"She could have come too." I didn't know Greg's second deputy as well as I knew Toby. Mostly because Toby worked for me as well as Greg. And partially because he rented the shed behind my house as his apartment. It helped pay the bills, and I knew cheap living opportunities were few and far between. Besides, he loved my dog almost as much as I did, so he was kind of a built-in babysitter.
"I invited both of them." Greg sighed as the first punch was thrown. The good thing was the guy was drunk and missed his friend's face. The bad thing was, he found himself on the road with the other guy kicking him. Greg pulled out his walkie-talkie microphone. "Esmeralda, can you send backup to Main Street in front of the coffee shop? We've got a fight."
"See you at dinner then." I watched as he took off to the fight. When I turned back, I saw the guy Alana had called Moon leaning against the wall of Antiques by Thomas, the store in the building next to my shop. Josh Thomas, the owner, probably hated me more than anyone in town. Even though I was always super nice. Except when I pretended to lose his agenda items for the monthly Business-to-Business meetings. And since he and my aunt had split, he didn't even have a reason to pretend to like me.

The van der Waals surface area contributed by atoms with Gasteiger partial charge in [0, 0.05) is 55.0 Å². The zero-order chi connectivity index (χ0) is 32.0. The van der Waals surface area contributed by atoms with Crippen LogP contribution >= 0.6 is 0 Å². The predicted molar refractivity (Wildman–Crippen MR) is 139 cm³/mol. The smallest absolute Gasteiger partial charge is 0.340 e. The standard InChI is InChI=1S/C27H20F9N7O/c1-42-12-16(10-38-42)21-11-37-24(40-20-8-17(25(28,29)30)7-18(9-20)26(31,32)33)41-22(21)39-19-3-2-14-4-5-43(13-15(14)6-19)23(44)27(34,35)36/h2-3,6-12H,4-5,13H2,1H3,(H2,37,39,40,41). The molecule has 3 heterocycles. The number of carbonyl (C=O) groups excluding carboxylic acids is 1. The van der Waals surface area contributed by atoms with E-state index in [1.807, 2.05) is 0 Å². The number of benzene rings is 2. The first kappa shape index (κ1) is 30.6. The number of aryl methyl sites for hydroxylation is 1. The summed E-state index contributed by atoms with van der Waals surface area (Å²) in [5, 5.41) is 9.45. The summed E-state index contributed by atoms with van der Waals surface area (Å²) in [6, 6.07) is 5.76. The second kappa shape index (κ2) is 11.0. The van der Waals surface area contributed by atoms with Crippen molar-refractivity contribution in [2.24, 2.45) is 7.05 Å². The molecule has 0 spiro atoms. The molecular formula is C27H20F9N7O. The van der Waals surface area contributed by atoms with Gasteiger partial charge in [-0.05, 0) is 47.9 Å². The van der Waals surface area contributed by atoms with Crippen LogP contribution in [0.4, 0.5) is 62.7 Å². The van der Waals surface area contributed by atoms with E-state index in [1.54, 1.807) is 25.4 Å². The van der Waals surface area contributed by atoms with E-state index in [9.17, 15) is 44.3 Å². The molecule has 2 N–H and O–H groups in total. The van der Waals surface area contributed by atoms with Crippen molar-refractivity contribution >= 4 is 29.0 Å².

What can I say? He tends to rub me the wrong way.
I sat at the only outdoor table that was open and saw Moon finish his call, glance around the street to see if anyone was watching, and turn into the small walkway between the two buildings. I kept watching, wondering what the heck he was doing, but when he walked back out to the street, zipping up his jeans, I shook my head.
When I went back into the shop, I made a note on the chores list for tomorrow's shift. Spray down the outside of the building, especially the walkway. I didn't know how many others had decided to use the narrow path for their personal bathroom break, but I wasn't going to take any chances.
I grabbed a box of brownies out of the walk-in and took them out front to plate and fill the almost empty display case. If we kept selling desserts, we might run out of our stock soon. Sasha sank onto a stool after delivering coffee and treats to the three woman I'd seen on the street earlier.
"You know I don't like to judge." Sasha watched as the woman left the café and then settled onto one of the tables on the sidewalk. "But my granny would have a fit if I walked around town in my bathing suit. And I have a one-piece."